The informant is a 23-year-old undergraduate at the University of Southern California. She moved a lot when she was younger, but spent her high school years but spent her high school years in Colorado, and still returns there to visit her dad on occasion. Her family is Mexican (though only partially) and Catholic, but her grandmother is Spanish (though her family has been in America for several centuries) and is a lot more Catholic than the rest of her family. I asked the informant about anything related to luck and she told me about the closet of candles her grandmother has.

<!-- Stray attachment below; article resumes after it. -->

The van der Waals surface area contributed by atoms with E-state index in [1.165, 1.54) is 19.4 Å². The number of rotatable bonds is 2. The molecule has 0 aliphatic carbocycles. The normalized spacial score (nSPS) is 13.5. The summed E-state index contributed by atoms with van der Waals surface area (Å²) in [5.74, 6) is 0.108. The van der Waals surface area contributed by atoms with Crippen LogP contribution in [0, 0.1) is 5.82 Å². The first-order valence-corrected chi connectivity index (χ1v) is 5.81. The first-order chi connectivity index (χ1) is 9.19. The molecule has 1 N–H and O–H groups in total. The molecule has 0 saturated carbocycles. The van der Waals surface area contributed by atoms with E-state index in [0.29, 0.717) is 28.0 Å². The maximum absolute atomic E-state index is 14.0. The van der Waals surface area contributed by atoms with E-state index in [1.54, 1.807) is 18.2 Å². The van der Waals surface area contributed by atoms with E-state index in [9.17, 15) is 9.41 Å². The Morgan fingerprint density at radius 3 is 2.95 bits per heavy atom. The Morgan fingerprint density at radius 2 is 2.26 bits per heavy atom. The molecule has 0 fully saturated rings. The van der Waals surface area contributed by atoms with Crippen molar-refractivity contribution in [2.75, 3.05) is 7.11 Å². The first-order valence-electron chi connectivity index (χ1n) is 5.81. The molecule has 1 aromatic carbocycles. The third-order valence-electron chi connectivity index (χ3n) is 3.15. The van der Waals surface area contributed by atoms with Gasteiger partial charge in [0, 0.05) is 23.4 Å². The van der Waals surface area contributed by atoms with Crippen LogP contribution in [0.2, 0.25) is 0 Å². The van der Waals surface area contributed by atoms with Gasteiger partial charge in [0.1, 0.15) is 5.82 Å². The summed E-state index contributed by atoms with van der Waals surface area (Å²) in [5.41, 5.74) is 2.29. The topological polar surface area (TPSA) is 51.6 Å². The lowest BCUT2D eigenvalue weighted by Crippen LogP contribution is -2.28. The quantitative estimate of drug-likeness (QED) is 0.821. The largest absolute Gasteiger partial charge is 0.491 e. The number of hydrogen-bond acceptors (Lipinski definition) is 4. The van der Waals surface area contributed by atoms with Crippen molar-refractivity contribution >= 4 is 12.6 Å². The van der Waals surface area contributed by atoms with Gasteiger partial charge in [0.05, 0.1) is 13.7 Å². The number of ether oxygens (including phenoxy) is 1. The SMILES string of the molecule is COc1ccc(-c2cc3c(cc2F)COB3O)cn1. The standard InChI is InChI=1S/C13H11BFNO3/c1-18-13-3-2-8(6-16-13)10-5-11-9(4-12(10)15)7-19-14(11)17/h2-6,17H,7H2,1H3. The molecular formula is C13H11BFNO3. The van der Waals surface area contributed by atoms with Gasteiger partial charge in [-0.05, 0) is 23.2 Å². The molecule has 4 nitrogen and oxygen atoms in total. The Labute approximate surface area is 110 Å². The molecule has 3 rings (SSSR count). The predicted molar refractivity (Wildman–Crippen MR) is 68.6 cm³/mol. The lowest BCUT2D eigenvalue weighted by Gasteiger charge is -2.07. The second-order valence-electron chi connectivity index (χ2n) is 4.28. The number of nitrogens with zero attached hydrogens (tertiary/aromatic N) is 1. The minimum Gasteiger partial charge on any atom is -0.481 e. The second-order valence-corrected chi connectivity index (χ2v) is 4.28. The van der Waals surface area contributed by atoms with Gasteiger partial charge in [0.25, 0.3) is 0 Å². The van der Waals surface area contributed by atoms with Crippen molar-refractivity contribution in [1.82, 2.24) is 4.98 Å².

Her grandmother has a closet full of the “Mexican candles” that are unscented candles in tall glass jars that usually have some sort of religious figure, like Jesus or a saint, printed on the outside. (These are also called “novena candles”). The informant says that she cannot remember a time where her grandmother did not have these candles. Her grandmother would keep at least one lit at all times, even when the grandmother is out of the house and, as the informant put it, “created a fire hazard.” Though the informant and other members of her generation (siblings, cousins, etc.) would tease the grandmother for being so obsessive over these candles, they would help her make sure that one was lit when they were around her house. Her grandmother believes that if she keeps these candles lit, it signals God to watch over her family.